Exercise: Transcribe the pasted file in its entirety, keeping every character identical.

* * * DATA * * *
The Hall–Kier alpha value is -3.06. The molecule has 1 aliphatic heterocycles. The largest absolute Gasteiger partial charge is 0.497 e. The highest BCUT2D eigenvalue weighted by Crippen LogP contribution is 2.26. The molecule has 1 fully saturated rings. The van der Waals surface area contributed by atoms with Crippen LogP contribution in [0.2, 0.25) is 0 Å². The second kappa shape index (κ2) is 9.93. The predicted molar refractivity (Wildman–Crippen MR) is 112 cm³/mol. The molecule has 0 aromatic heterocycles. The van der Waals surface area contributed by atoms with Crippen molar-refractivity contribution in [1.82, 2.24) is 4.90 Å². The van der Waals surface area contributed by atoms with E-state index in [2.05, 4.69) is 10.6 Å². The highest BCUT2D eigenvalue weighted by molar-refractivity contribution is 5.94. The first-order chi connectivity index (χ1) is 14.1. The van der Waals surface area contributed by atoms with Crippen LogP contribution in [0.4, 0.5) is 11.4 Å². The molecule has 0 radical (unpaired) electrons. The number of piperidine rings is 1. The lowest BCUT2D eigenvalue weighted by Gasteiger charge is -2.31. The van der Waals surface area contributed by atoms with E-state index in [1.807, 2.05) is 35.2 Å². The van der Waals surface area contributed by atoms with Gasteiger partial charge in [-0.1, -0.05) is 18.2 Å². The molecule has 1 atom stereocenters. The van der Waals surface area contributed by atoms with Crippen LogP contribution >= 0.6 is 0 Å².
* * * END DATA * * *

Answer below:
The Hall–Kier alpha value is -3.06. The molecule has 1 aliphatic heterocycles. The largest absolute Gasteiger partial charge is 0.497 e. The highest BCUT2D eigenvalue weighted by Crippen LogP contribution is 2.26. The molecule has 1 fully saturated rings. The van der Waals surface area contributed by atoms with Crippen LogP contribution in [0.2, 0.25) is 0 Å². The second kappa shape index (κ2) is 9.93. The predicted molar refractivity (Wildman–Crippen MR) is 112 cm³/mol. The molecule has 0 aromatic heterocycles. The van der Waals surface area contributed by atoms with Crippen molar-refractivity contribution in [1.82, 2.24) is 4.90 Å². The van der Waals surface area contributed by atoms with E-state index in [2.05, 4.69) is 10.6 Å². The highest BCUT2D eigenvalue weighted by molar-refractivity contribution is 5.94. The first-order chi connectivity index (χ1) is 14.1. The van der Waals surface area contributed by atoms with Crippen LogP contribution in [0.4, 0.5) is 11.4 Å². The molecule has 0 radical (unpaired) electrons. The number of piperidine rings is 1. The lowest BCUT2D eigenvalue weighted by Gasteiger charge is -2.31. The van der Waals surface area contributed by atoms with E-state index in [1.807, 2.05) is 35.2 Å². The van der Waals surface area contributed by atoms with Gasteiger partial charge in [-0.1, -0.05) is 18.2 Å². The molecule has 1 atom stereocenters. The van der Waals surface area contributed by atoms with Crippen LogP contribution >= 0.6 is 0 Å².